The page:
PLENTY has changed since Jeanette Rodgers first moved to The Ship Inn in Shalesmoor – the bar is now on the other side, the toilets are indoors and staff no longer have to line up pre-poured pints to cope with a daily lunchtime rush of thirsty steelworkers.
Jeanette’s changed too.
Because back when she first arrived in 1962 she was just six months old and her parents Cyril and Kath Stewart had just taken over the place.
Now, 50 years on and having lived in the upstairs flat ever since, Jeanette is the landlady.
And, as she and husband Stephen celebrated her 50th birthday yesterday, the pair were also marking the 25th anniversary of taking the pub on from ma and pa.
“It’s all I’ve ever known and all I ever wanted to do,” she says. “I love it. It’s been my whole life. There’s not many people can say they’ve only lived in one place but – apart from my first six months – I’m pleased I’m one of them.”
“Do I love it as much as Jeanette does?” ponders Stephen, 53. “I’d like it more if there was some money in it.”
Cash aside, The Ship has built a formidable reputation over the decades.
It might be owned by pub company Greene King but inside it feels like the best boozers do: friendly, family-run, and with several local beers on tap. It has been named the Campaign for Real Ale’s best pub several times – most recently in November – and its prominent position in the city’s famous Valley Of Beer means it attracts drinkers from across the country.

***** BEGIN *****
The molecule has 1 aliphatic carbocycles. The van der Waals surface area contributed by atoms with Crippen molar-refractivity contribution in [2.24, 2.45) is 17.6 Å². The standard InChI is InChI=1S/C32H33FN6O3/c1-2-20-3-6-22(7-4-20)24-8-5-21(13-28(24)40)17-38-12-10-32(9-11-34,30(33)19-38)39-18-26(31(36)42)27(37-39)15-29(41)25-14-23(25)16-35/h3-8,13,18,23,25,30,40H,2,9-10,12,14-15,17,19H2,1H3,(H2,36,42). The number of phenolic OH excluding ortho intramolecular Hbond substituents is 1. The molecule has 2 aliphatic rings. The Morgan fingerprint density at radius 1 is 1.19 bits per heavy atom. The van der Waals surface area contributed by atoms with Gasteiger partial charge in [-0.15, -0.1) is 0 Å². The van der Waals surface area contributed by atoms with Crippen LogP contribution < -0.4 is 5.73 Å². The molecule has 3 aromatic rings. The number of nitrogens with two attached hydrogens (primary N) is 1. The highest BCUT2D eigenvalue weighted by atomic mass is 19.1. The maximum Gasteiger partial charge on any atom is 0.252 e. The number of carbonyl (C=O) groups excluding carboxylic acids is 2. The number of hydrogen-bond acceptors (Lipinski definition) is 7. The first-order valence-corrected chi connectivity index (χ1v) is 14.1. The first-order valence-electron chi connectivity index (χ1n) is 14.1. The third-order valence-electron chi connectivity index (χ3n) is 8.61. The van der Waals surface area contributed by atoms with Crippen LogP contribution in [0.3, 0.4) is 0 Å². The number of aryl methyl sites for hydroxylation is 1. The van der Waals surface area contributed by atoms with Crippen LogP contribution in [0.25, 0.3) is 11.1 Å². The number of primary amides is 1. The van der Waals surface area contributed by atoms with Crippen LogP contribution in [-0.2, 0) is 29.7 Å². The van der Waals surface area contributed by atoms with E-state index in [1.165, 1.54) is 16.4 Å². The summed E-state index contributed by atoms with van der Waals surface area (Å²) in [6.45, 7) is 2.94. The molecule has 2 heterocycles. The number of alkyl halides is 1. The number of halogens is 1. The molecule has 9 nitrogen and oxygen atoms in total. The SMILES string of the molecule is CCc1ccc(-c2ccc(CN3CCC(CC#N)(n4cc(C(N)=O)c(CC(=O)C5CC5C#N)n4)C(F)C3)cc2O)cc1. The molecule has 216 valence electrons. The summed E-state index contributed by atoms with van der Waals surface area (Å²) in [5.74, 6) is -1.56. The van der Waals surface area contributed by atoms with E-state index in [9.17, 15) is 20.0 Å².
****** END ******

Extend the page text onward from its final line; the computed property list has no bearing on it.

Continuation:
And that success can be placed at the feet of Jeanette and Stephen.
Originally, she was the youngest of seven siblings living at the pub, including her brother and current Rotherham United chairman Tony Stewart.
“There are customers who can still remember me as a babe in arms,” she says. “They tell me things about myself even I didn’t know.”
From cleaning the ashtrays as a tot, to collecting the glasses as a teen and working behind the bar, she dreamed of eventually taking the place on.
Stephen, meanwhile, would come from Southey Green to drink – “because it was a great pub”.
They met, spent seven years courting and married in 1987. A week later they took over the pub with Cyril and Kath retiring to a Chapeltown bungalow.
“It wasn’t certain we’d get it,” says Stephen. “We had to have an interview and we were young but the district manager said he’d give us the benefit of the doubt. I think we’ve proved he was right.”
Now the couple – along with daughters Stephanie, 17, and 16-year-old Katie – have celebrated the landmark anniversaries by having a special beer brewed. The Abbeydale ale is called ugetlessformurder.
“What now?” muses Jeanette. “I want to stay here for a long time yet. I love the customers and the atmosphere. It’s part of who I am.”